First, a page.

Exosome Standards

Exosome Standards

Exosome Standards : Lyophilzed Exosomes

Lyophilized Exosome Standards are sold in vials containing 100 µg or 30 µg of total protein (100 µg is > 1x10^10 Particles/ml, 30 µg is > 1x10^8 Particles/ml)

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HansaBioMed lyophilized exosomes were obtained from different biological sources that includes exosomes from human biofluids of certified healthy donors (plasma, serum, urine, saliva) and from different cell culture media. Exosome isolation is obtained through a combination of ultracentrifugation and microfiltration procedures. Exosomes are subsequently quantified and validated for overall protein content and particle number by NTA with Nanosight. Effects of lyophilization on stability of exosome proteins are comparable to other storage methods such as storing fresh exosomes at -20C. Lyophilized exosomes are easy to store and ship and are stable for long term (up to 36 months).

Applications: Assay calibration, Control (spike-in) for exosome quantification, protein marker analysis using different techniques. Extraction and analysis of exosome nucleic acid. Standardized positive controls for immunocapture performance evaluation. Flow cytometry. Electron microschopy.

Advantages: Highly pure, easy to reconstitute, easy to ship and store (+4°C), Long term storage stability (36 months). Exosomes are available from a large cell line bank (over 100 cell lines) on request.

References:

Sitar, Simona, et al. “Size characterization and quantification of exosomes by asymmetrical-flow field-flow fractionation.” Analytical chemistry (2015).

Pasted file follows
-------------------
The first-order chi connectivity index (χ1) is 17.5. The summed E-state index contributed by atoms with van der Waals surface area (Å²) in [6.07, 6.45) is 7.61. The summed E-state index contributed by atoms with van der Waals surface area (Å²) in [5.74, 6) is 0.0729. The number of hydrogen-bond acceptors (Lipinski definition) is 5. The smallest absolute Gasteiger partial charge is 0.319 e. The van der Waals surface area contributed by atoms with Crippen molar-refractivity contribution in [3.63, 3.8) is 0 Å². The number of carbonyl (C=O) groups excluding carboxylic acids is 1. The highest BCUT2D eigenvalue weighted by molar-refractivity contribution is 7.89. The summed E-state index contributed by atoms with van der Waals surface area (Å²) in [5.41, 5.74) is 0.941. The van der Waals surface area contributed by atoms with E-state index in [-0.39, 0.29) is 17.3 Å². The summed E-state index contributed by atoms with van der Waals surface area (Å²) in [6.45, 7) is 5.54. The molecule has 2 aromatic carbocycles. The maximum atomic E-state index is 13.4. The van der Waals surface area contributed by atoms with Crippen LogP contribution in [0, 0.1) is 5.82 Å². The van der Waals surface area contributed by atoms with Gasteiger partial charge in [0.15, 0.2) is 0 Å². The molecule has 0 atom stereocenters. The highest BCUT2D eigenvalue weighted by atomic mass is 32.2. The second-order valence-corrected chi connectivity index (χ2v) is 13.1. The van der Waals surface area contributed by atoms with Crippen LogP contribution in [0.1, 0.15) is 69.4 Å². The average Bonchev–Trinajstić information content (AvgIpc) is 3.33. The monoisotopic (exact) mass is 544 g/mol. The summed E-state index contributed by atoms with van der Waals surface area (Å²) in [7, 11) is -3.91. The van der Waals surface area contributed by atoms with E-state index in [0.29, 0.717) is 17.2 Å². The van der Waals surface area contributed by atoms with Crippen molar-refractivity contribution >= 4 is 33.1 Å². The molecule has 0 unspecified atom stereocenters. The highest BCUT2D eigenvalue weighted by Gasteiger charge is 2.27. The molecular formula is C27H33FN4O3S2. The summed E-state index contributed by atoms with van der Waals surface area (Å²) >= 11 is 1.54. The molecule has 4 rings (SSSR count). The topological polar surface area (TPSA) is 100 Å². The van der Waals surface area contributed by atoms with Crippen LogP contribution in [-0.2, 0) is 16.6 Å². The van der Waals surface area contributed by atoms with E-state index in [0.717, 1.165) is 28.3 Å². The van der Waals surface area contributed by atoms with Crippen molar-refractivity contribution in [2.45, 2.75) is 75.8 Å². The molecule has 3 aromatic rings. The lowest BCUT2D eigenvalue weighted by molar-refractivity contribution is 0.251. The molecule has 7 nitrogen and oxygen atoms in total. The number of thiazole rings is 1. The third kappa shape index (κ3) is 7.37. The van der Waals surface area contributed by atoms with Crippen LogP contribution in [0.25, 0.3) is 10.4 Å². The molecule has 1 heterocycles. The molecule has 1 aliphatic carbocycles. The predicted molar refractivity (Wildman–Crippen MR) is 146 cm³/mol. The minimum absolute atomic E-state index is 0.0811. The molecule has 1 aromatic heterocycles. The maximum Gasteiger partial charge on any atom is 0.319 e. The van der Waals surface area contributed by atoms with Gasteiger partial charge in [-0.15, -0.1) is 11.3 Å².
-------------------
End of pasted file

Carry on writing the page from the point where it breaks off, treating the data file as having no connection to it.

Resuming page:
Gardiner, Chris, et al. “Measurement of refractive index by nanoparticle tracking analysis reveals heterogeneity in extracellular vesicles.” Journal of extracellular vesicles 3(2014).

Ferrante, Sarah C., et al. “Adipocyte-derived exosomal miRNAs: a novel mechanism for obesity-related disease.” Pediatric research 77.3 (2014): 447-454.

Specifications:

Description

Lyophilized and purified exosomes from cell culture supernatant

Amount of lyophilized exosomes

Prepared in either 100μg or 30μg vials, sold in packages of 2, 4 or 6 vials

Origin

COLO-1 (human colon carcinoma cell line)

MM-1 (human melanoma cell line)

BLCL (EBV transformed lymphoblastoid B cell line)

HCT116 (human colon carcinoma cell line)

U87MG (human glioblastoma cell line)

SK-N-SH (human neuroblastoma cell line)

PC3 cell line (human prostate adenocarcinoma grade IV)

BPH-1 cell line (human being prostatic hyperplasia)

DAUDI cell line (human burkitt lymphoma)

A549 cell line (lung carcinoma)

K-562 cell line (pleural effusion, leukemia chronic myelogenous)

B16F10 mouse cell line (mouse melanoma cell line)

Storage of lyophilized exosomes

Store up to 3 years at 4°C

Storage of reconstituted exosomes

Stored at -20°C for up to one month or at -80°C for up to 6 months. Recommended to avoid repeated freeze-and-thaw cycles

Downstream applications

Assay calibration.

Control (spike-in) for exosome quantification.

Protein marker analysis using different techniques.

Extraction and analysis of exosome nucleic acid.

Standardized positive controls for immunocapture performance evaluation.

Flow cytometry.

Electron microscopy.

Lyophilization & Purification Service

HansaBioMed can provide lyophilized exosomes from a selection of proprietary and not proprietary cell lines in desired aliquots (also in large quantities). With our Purification and Quantification Service, we can purify and quantify exosomes from any cell culture sample and, if desired, provide NTA quantification using NanoSight. We can also provide cell lysates from the same cell lines.  Please contact us for additional information on this service.

 

Recent Papers:

Sitar, Simona, et al. “Size characterization and quantification of exosomes by asymmetrical-flow field-flow fractionation.” Analytical chemistry (2015).

Gardiner, Chris, et al. “Measurement of refractive index by nanoparticle tracking analysis reveals heterogeneity in extracellular vesicles.” Journal of extracellular vesicles 3(2014).

Ferrante, Sarah C., et al. “Adipocyte-derived exosomal miRNAs: a novel mechanism for obesity-related disease.” Pediatric research 77.3 (2014): 447-454.